Ralph Merkle

From Wikipedia, the free encyclopedia
Jump to navigation Jump to search
Ralph Merkle
Ralph Merkle.png
Merkle at the Singularity Summit 2007
Born (1952-02-02) February 2, 1952 (age 70)
Berkeley, California, US
Known for
SpouseCarol Shaw
AwardsIEEE Richard W. Hamming Medal (2010)
Computer History Museum Fellow (2011)[2]
Scientific career
FieldsPublic key cryptography, cryonics
ThesisSecrecy, authentication and public key systems
Doctoral advisorMartin Hellman

Ralph C. Merkle (born February 2, 1952) is a computer scientist and mathematician. He is one of the inventors of public-key cryptography, the inventor of cryptographic hashing, and more recently a researcher and speaker on cryonics.


While an undergraduate, Merkle devised Merkle's Puzzles, a scheme for communication over an insecure channel, as part of a class project.[3] The scheme is now recognized to be an early example of public key cryptography. He co-invented the Merkle–Hellman knapsack cryptosystem, invented cryptographic hashing (now called the Merkle–Damgård construction based on a pair of articles published 10 years later that established the security of the scheme), and invented Merkle trees. The Merkle–Damgård construction is at the heart of many hashing algorithms.[4][5] While at Xerox PARC, Merkle designed the Khufu and Khafre block ciphers, and the Snefru hash function.


Merkle was the manager of compiler development at Elxsi from 1980. In 1988, he became a research scientist at Xerox PARC. In 1999 he became a nanotechnology theorist for Zyvex. In 2003 he became a Distinguished Professor at Georgia Tech, where he led the Georgia Tech Information Security Center.[6] In 2006 he returned to the San Francisco Bay Area, where he has been a senior research fellow at IMM, a faculty member at Singularity University, and a board member of the Alcor Life Extension Foundation. He was awarded the IEEE Richard W. Hamming Medal in 2010.[7] He is active in the field of molecular manipulation and self-replicating machines and has published books on the subject.[8]

Personal life[edit]

Ralph Merkle is a grandnephew of baseball star Fred Merkle; son of Theodore Charles Merkle, director of Project Pluto; and brother of Judith Merkle Riley, a historical writer.[9] Merkle is married to Carol Shaw,[9] the video game designer best known for the 1982 Atari 2600 game, River Raid.

Merkle is on the Board of Directors of the cryonics organization Alcor Life Extension Foundation.[10]

Merkle appears in the science fiction novel The Diamond Age, involving nanotechnology.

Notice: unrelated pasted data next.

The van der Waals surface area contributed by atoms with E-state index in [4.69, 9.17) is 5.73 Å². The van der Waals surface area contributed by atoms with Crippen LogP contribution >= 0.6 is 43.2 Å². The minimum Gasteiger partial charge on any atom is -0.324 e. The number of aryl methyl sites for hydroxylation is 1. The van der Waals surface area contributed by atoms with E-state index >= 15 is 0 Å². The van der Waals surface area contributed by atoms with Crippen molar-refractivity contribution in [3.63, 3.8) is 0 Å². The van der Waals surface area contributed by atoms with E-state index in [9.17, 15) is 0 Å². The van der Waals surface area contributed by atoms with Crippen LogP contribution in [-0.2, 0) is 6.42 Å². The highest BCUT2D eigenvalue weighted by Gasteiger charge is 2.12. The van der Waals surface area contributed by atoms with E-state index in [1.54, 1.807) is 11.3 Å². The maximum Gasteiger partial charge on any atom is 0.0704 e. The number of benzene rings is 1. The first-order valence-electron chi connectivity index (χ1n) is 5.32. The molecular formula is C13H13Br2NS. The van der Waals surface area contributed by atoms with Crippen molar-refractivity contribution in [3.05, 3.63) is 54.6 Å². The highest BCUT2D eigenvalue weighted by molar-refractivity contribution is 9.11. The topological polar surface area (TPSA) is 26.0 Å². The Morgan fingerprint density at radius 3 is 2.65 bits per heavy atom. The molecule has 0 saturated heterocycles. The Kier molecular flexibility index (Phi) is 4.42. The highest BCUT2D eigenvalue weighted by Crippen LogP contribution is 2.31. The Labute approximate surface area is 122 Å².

1. ^ Merkle, R. C. (1988). "A Digital Signature Based on a Conventional Encryption Function". Advances in Cryptology — CRYPTO '87. Lecture Notes in Computer Science. Vol. 293. pp. 369–378. doi:10.1007/3-540-48184-2_32. ISBN 978-3-540-18796-7.
  2. ^ Ralph Merkle 2011 Fellow Archived 2013-01-03 at the Wayback Machine
  3. ^ Garfinkel, Simson (1994). Pretty Good Privacy. O'Reilly and Associates.
  4. ^ Ilya Mironov. "Hash Functions: From Merkle–Damgård to Shoup" (PDF).
  5. ^ intrigano. "Cryptofraphy (sic) The Merkle Damgard Paradigm collision resistance". YouTube. Archived from the original on 2021-12-11.
  6. ^ "Cybersecurity Pioneer Selected to Lead Information Security Center at Georgia Tech" (Press release). Georgia Institute of Technology. 2003-07-15. Archived from the original on 2006-09-05. Retrieved 2007-03-17.
  7. ^ "IEEE Richard W. Hamming Medal Recipients" (PDF). IEEE. Retrieved 2011-05-29.
  8. ^ Merkle, Ralph; Freitas, Robert (2004). Kinematic Self-Replicating Machines (978-1570596902 ed.). Landes Bioscience. ISBN 1570596905.
  9. ^ a b "Ralph C. Merkle". ralphmerkle.com. Retrieved 2013-11-25. My wife is Carol Shaw. My sister, Judith Merkle Riley, wrote historical novels. My father, Theodore Charles Merkle, ran Project Pluto. My great uncle was Fred Merkle, of baseball fame.
  10. ^ "Alcor Board of Directors". Alcor Life Extension Foundation. 2012-09-01. Retrieved 2013-10-24.
  11. ^ "Ralph Merkle - Award Winner". ACM. Archived from the original on 2013-04-02. Retrieved 2013-11-25.
  12. ^ "1998 Feynman Prize in Nanotechnology". Foresight.org. 1998-09-04. Archived from the original on 2013-10-23. Retrieved 2013-11-25.
  13. ^ "Koji Kobayashi Computers and Communications Award". IEEE. Retrieved 2013-11-25.
  14. ^ "Information Security, Governance, Risk, and Compliance - EMC". RSA. Retrieved 2013-11-25.
  15. ^ "Ralph Merkle, IACR Fellow". Iacr.org. 2008. Retrieved 2013-11-25.
  16. ^ "CISAC's scholars awarded for invention of public key cryptography". Stanford University. 2009-12-09. Retrieved 2013-11-25.
  17. ^ "Computer History Museum | Fellow Awards - Ralph Merkle". Computerhistory.org. Archived from the original on 2013-10-23. Retrieved 2013-11-25.
  18. ^ "Invent Now | Hall of Fame | Induction | 2011 Inductees". Invent.org. 1952-02-02. Archived from the original on 2013-12-26. Retrieved 2013-11-25.


External links[edit]